Do you really know your audience? Like, really?
I work really hard with my clients to get a firm understanding of what their users are looking for when they come to their site. I’m not just talking top-level desires (so on an ecommerce level, your users are probably looking for the thing you sell), but I mean what kind of language, style and information appeals to them.
It’s so tempting to focus on the smaller details of CRO – the colour of a button or the size of your font – but the truth is, understanding what your prospects want or need and prefer is always (or should be!) the first logical step in CRO.
Writing ‘good’ copy depends on how well you know your audience. If you don’t know them, how can you be sure your copy is actually any good? Exactly.
When I talk about research, I’m not talking about fact-finding (although that’s obviously important), what I mean is you need to look into what your prospects like or dislike, what they do or don’t read and what they’re likely to buy or buy into. Without understanding these fundamentals, you’re not going to have much luck in selling to them.
Identify where your offering and their needs overlap – this is where you’ll start to really work towards gaining higher conversions.
Sending out an email requesting feedback post-conversion gives users the opportunity to evaluate their experience and highlight anything they particularly enjoyed as well as things they feel need improvement. It’s always nice to find a person has liked part of your offering enough to comment on it, but the negatives will help identify areas for improvement, as well as help draw a picture of what your users do and do not like.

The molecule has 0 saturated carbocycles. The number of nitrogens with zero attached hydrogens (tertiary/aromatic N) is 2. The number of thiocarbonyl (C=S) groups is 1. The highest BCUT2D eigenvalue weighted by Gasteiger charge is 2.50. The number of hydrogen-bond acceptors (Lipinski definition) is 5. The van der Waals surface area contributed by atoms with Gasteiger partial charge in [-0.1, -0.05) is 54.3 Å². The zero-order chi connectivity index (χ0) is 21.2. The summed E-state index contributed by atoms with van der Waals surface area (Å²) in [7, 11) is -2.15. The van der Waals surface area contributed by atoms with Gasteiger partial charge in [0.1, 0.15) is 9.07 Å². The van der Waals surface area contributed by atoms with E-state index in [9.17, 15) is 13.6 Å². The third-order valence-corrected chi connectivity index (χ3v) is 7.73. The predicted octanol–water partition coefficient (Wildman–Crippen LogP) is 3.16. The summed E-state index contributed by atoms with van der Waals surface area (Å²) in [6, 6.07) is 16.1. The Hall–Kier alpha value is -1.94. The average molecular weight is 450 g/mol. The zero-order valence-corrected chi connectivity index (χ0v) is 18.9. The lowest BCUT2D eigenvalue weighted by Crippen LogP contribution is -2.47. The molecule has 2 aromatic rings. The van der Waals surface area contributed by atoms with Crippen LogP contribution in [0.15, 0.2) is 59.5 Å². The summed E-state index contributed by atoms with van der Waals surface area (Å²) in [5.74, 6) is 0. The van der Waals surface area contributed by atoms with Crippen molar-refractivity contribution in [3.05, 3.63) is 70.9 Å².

Similar to the survey option, you can invite users to fill out a questionnaire about their experience while on the site (I like iPerceptions). However, rather than waiting for a survey post-purchase, you reach out to users while they’re actually on your website, so you get timely feedback while it’s fresh in the users’ minds.
Check out the reviews of your product or similar products from independent retailers or review sites to find out what customers really think of your product and/or competitors. There’s a cracking article on copyhackers about using reviews for improved conversions you should read.
Collect as many reviews as you can, then identify ideas or themes that run through them. You’ll be able to see what people like as well as what people don’t like. Use these likes and dislikes to build user personas. If you go the way of Copyhackers, you should make note of any memorable phrases that crop up – they lifted a quote directly from a review and improved CTR by over 400%.
By taking a look at what your users are commenting on, you can gauge what they’re genuinely interested in. You can group their responses and successfully create copy that is truly relevant to each group.
Enjoyed the post? Stay tuned for Part Two of ‘User feedback for improved conversions’ where I harness the user-data already available in your Google Analytics and Social Media Analytics to create user personas.